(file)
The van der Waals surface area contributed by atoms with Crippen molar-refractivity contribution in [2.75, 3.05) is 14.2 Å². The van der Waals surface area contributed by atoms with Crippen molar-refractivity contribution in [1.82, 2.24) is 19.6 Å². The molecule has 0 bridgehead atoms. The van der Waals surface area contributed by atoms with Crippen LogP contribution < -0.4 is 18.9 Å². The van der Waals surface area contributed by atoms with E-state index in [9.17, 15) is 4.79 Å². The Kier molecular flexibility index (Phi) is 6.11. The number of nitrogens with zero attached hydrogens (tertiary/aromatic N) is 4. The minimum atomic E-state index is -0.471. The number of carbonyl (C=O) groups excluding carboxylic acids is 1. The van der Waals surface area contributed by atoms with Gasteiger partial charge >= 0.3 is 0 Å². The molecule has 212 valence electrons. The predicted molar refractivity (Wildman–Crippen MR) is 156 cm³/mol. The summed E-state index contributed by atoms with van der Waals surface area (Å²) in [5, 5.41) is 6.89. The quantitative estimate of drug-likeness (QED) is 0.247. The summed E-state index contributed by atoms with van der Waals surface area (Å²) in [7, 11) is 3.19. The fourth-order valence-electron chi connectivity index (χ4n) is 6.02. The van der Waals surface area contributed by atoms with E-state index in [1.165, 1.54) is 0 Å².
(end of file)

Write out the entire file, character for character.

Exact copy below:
The van der Waals surface area contributed by atoms with Crippen molar-refractivity contribution in [2.75, 3.05) is 14.2 Å². The van der Waals surface area contributed by atoms with Crippen molar-refractivity contribution in [1.82, 2.24) is 19.6 Å². The molecule has 0 bridgehead atoms. The van der Waals surface area contributed by atoms with Crippen LogP contribution < -0.4 is 18.9 Å². The van der Waals surface area contributed by atoms with E-state index in [9.17, 15) is 4.79 Å². The Kier molecular flexibility index (Phi) is 6.11. The number of nitrogens with zero attached hydrogens (tertiary/aromatic N) is 4. The minimum atomic E-state index is -0.471. The number of carbonyl (C=O) groups excluding carboxylic acids is 1. The van der Waals surface area contributed by atoms with Gasteiger partial charge >= 0.3 is 0 Å². The molecule has 212 valence electrons. The predicted molar refractivity (Wildman–Crippen MR) is 156 cm³/mol. The summed E-state index contributed by atoms with van der Waals surface area (Å²) in [5, 5.41) is 6.89. The quantitative estimate of drug-likeness (QED) is 0.247. The summed E-state index contributed by atoms with van der Waals surface area (Å²) in [7, 11) is 3.19. The fourth-order valence-electron chi connectivity index (χ4n) is 6.02. The van der Waals surface area contributed by atoms with E-state index in [1.165, 1.54) is 0 Å².